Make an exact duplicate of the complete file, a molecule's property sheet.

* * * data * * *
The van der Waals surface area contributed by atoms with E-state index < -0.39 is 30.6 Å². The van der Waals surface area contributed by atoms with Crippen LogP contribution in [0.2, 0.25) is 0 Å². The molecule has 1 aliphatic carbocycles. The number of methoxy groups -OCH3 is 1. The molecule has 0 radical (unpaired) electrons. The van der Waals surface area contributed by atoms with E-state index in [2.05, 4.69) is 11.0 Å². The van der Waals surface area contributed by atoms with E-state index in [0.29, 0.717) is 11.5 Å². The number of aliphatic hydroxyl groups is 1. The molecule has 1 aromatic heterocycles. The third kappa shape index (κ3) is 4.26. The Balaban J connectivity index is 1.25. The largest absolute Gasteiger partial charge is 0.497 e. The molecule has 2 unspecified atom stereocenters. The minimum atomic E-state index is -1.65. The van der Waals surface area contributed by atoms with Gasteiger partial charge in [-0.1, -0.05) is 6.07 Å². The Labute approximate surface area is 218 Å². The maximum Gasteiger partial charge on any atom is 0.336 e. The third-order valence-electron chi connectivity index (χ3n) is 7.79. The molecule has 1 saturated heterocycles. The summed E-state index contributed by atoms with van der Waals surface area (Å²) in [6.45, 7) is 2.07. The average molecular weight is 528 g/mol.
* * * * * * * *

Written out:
The van der Waals surface area contributed by atoms with E-state index < -0.39 is 30.6 Å². The van der Waals surface area contributed by atoms with Crippen LogP contribution in [0.2, 0.25) is 0 Å². The molecule has 1 aliphatic carbocycles. The number of methoxy groups -OCH3 is 1. The molecule has 0 radical (unpaired) electrons. The van der Waals surface area contributed by atoms with E-state index in [2.05, 4.69) is 11.0 Å². The van der Waals surface area contributed by atoms with E-state index in [0.29, 0.717) is 11.5 Å². The number of aliphatic hydroxyl groups is 1. The molecule has 1 aromatic heterocycles. The third kappa shape index (κ3) is 4.26. The Balaban J connectivity index is 1.25. The largest absolute Gasteiger partial charge is 0.497 e. The molecule has 2 unspecified atom stereocenters. The minimum atomic E-state index is -1.65. The van der Waals surface area contributed by atoms with Gasteiger partial charge in [-0.1, -0.05) is 6.07 Å². The Labute approximate surface area is 218 Å². The maximum Gasteiger partial charge on any atom is 0.336 e. The third-order valence-electron chi connectivity index (χ3n) is 7.79. The molecule has 1 saturated heterocycles. The summed E-state index contributed by atoms with van der Waals surface area (Å²) in [6.45, 7) is 2.07. The average molecular weight is 528 g/mol.